Few housewives wrote diaries during WW1 and fewer still continued throughout WW2. Ethel Shorrock did just that. From a position of privilege and proud of her New Zealand roots, Ethel was a cheer-leader for British Forces.
In 1914 at the outbreak of WW1, she was a young, newly married, wife starting a family. Her husband owned and ran a cotton mill in Darwen, Lancashire. The juxtaposition of entries is often breathtaking, tendering for 10,000 shrouds a week, while commenting on the price of eggs, and provides the reader with a rare insight of the everyday lives of those ‘back home’ during the war period.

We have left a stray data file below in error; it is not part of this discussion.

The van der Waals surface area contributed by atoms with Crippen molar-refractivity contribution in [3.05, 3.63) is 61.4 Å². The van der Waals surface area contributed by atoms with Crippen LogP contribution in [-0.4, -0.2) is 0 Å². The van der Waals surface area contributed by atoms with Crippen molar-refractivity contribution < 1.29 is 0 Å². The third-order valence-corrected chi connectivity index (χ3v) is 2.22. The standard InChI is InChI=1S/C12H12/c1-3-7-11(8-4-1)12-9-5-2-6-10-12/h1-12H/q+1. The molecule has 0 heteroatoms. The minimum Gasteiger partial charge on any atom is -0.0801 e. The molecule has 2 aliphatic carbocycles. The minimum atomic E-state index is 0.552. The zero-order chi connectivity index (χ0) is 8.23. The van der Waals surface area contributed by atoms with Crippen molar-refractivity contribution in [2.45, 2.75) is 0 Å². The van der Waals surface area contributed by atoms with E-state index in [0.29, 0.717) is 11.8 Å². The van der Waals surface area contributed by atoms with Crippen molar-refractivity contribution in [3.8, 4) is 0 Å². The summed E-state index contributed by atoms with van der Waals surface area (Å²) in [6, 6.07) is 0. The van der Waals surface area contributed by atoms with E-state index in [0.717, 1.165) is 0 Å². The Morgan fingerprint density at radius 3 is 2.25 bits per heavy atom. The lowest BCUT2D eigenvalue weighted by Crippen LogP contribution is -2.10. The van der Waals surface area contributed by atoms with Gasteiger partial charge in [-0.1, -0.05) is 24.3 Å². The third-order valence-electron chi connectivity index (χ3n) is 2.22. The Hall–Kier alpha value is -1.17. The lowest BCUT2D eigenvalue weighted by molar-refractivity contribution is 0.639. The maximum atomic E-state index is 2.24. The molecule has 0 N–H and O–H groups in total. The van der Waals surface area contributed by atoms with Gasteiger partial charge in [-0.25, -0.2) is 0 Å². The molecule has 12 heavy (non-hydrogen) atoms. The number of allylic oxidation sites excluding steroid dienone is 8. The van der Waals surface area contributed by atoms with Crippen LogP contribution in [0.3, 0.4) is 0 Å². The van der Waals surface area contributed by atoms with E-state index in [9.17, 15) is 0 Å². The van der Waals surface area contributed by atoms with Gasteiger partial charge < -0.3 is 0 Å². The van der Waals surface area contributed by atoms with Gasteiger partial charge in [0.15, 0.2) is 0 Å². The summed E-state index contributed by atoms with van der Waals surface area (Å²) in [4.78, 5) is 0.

By the start of the WW2, Ethel had moved to Morland in Cumbria. The second world war entries are a quiet chronicle of the work of the local ARP; purple, white and yellow alerts, cycling daily to Appleby, being part of a large network of local volunteers and coping with evacuees from Newcastle and long stays by her grandchildren. There are some ‘Dad’s Army’ moments with old Mr. Markham insisting on climbing the church tower to keep watch for aircraft, and the whole village turning out to furnish a cottage for two woman evacuated from Newcastle with Canon Hartley carrying buckets of coal with bombs dropping roundabout and planes coming down.
Drawing on family papers and photographs, Jill Faux, her granddaughter, has fleshed out major events of Ethel’s life to put the diary in the context of the changing family fortunes during the first half of the 20th century.